Hyper efficient supply chains built to just in time principles seemed like an unqualified success story, but COVID brutally exposed a long-ignored underlying fragility — all that efficiency was achieved at the cost of resilience.
Research by McKinsey Global Institute released in August this year warns that organisations with large extended supply chains should expect major disruptions lasting a month or longer to occur every 3.7 years, with the most severe events having a major impact on the business.
While the COVID disruption is the most dramatic of modern memory the report also highlights the impacts of the Tohoku earthquake and tsunami in Japan in 2011, along with Hurricane Harvey in 2017.
Referencing the impact of climate change the report says that in 2019 alone there were 40 weather disasters that caused more than a billion dollars of damage.
Authors James Manyika, Jonathan Woetzel, Edward Barriball, Mekala Krishnan, Knut Alicke, Michael Birshan, Katy George, Sven Smit, Daniel Swan, and Kyle Hutzler write, "Businesses that successfully implemented a lean, global model of manufacturing achieved improvements in indicators such as inventory levels, on-time-in-full deliveries, and shorter lead times.
The law of unintended consequence
Of course, McKinsey and Co. has a particular subject matter expertise in the topic, having sold lean supply chain consulting for over a decade and arguably contributing significantly to the problem. Indeed the authors themselves note that operating model choices sometimes led to unintended consequences if they were not calibrated to risk exposure.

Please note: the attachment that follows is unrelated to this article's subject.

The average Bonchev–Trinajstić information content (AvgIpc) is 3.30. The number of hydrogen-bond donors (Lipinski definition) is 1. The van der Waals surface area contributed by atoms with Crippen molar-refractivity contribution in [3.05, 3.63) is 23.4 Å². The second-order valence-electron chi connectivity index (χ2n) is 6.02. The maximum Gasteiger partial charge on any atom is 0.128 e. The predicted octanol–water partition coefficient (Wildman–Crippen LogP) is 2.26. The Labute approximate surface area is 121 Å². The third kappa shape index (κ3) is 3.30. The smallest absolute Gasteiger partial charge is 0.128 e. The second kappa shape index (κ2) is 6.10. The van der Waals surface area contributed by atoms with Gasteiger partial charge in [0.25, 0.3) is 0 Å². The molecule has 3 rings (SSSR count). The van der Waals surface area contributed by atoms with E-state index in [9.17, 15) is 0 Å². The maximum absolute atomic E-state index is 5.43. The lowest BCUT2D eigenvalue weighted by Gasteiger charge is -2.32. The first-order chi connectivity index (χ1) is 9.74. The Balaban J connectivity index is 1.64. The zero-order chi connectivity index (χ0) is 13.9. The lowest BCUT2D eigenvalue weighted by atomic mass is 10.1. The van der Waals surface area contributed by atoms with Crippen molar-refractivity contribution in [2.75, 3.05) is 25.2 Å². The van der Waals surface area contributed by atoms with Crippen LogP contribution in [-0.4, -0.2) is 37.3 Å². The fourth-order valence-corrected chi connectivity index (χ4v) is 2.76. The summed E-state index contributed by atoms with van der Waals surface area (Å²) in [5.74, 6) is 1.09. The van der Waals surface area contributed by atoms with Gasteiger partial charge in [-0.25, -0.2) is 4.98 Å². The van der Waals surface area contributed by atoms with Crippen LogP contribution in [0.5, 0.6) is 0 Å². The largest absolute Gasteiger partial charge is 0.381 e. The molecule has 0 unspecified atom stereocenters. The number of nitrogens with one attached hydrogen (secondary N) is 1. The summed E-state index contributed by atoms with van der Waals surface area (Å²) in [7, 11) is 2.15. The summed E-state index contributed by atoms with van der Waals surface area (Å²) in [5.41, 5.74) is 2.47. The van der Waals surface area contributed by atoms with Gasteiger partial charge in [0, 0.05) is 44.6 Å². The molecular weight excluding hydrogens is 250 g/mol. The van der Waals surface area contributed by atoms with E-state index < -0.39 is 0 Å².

The problem according to the MGI study is that these supply chain networks were designed for efficiency, cost, and proximity to markets but not necessarily for transparency or resilience.
The risks facing any given industry supply chain is contingent upon the particular types of risks it might be exposed to, and of course to the weakest link in any chain — the vulnerability of any given company.
Hold my beer
Climate change and other natural disasters are not the only risks businesses face. Humans, it transpires are quite capable of global supply chain self-sabotage as well, with military conflicts and terrorism key disruptors.
Cyberattacks are also a growing concern, with the authors describing in the study how a hypothetical cyberattack would, "dwarf the most severe shocks experienced to date."
And of course, the risks of the latter are not merely theoretical, especially in an era of hypercharged digitalisation.
"Increased reliance on digital systems increases exposure to a wide variety of cyberattacks; the number of new ransomware variations alone doubled from 2018 to 2019. Interconnected supply chains and global flows of data, finance, and people offer more “surface area” for risk to penetrate, and ripple effects can travel across these network structures rapidly."
Best and worst
The five most exposed value chains, according to the authors are communications equipment, apparel, petroleum products, transportation equipment and mining.
"Overall, value chains that are heavily traded relative to their output are more exposed than those with lower trade intensity."
On the upside, if your business relies on medical devices, wooden products and fabricated metals you can breathe a little easier. These three value chains are the least exposed.